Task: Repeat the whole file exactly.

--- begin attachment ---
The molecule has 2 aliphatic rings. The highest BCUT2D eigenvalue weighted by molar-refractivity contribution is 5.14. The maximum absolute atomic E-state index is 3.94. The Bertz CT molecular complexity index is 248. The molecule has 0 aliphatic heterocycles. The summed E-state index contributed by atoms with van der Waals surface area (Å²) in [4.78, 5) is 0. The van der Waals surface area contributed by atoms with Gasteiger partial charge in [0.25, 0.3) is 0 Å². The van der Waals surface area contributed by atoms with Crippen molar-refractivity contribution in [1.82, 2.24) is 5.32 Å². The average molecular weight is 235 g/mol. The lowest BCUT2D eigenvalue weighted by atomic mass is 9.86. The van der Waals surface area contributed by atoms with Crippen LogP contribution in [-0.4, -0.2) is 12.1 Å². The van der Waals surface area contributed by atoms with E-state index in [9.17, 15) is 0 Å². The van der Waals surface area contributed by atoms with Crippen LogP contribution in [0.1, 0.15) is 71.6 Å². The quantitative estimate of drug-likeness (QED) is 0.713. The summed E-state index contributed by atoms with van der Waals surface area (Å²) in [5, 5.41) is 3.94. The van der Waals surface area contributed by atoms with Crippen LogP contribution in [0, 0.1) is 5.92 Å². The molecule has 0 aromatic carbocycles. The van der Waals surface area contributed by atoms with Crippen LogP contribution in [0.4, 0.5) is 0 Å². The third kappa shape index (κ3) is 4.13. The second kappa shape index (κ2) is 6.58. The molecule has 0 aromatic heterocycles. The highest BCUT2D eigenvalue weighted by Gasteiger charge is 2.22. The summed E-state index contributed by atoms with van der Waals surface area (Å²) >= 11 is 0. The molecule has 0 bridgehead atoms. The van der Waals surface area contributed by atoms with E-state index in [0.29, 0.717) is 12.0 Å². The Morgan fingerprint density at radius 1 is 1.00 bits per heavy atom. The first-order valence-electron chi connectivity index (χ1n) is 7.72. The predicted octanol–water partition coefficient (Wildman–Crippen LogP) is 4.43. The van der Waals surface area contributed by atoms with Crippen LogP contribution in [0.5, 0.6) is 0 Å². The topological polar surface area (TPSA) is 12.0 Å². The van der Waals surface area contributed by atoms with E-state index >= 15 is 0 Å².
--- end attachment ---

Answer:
The molecule has 2 aliphatic rings. The highest BCUT2D eigenvalue weighted by molar-refractivity contribution is 5.14. The maximum absolute atomic E-state index is 3.94. The Bertz CT molecular complexity index is 248. The molecule has 0 aliphatic heterocycles. The summed E-state index contributed by atoms with van der Waals surface area (Å²) in [4.78, 5) is 0. The van der Waals surface area contributed by atoms with Gasteiger partial charge in [0.25, 0.3) is 0 Å². The van der Waals surface area contributed by atoms with Crippen molar-refractivity contribution in [1.82, 2.24) is 5.32 Å². The average molecular weight is 235 g/mol. The lowest BCUT2D eigenvalue weighted by atomic mass is 9.86. The van der Waals surface area contributed by atoms with Crippen LogP contribution in [-0.4, -0.2) is 12.1 Å². The van der Waals surface area contributed by atoms with E-state index in [9.17, 15) is 0 Å². The van der Waals surface area contributed by atoms with Crippen LogP contribution in [0.1, 0.15) is 71.6 Å². The quantitative estimate of drug-likeness (QED) is 0.713. The summed E-state index contributed by atoms with van der Waals surface area (Å²) in [5, 5.41) is 3.94. The van der Waals surface area contributed by atoms with Crippen LogP contribution in [0, 0.1) is 5.92 Å². The molecule has 0 aromatic carbocycles. The van der Waals surface area contributed by atoms with Crippen LogP contribution in [0.4, 0.5) is 0 Å². The third kappa shape index (κ3) is 4.13. The second kappa shape index (κ2) is 6.58. The molecule has 0 aromatic heterocycles. The highest BCUT2D eigenvalue weighted by Gasteiger charge is 2.22. The summed E-state index contributed by atoms with van der Waals surface area (Å²) >= 11 is 0. The molecule has 0 bridgehead atoms. The van der Waals surface area contributed by atoms with E-state index in [0.29, 0.717) is 12.0 Å². The Morgan fingerprint density at radius 1 is 1.00 bits per heavy atom. The first-order valence-electron chi connectivity index (χ1n) is 7.72. The predicted octanol–water partition coefficient (Wildman–Crippen LogP) is 4.43. The van der Waals surface area contributed by atoms with Crippen LogP contribution in [0.5, 0.6) is 0 Å². The topological polar surface area (TPSA) is 12.0 Å². The van der Waals surface area contributed by atoms with E-state index >= 15 is 0 Å².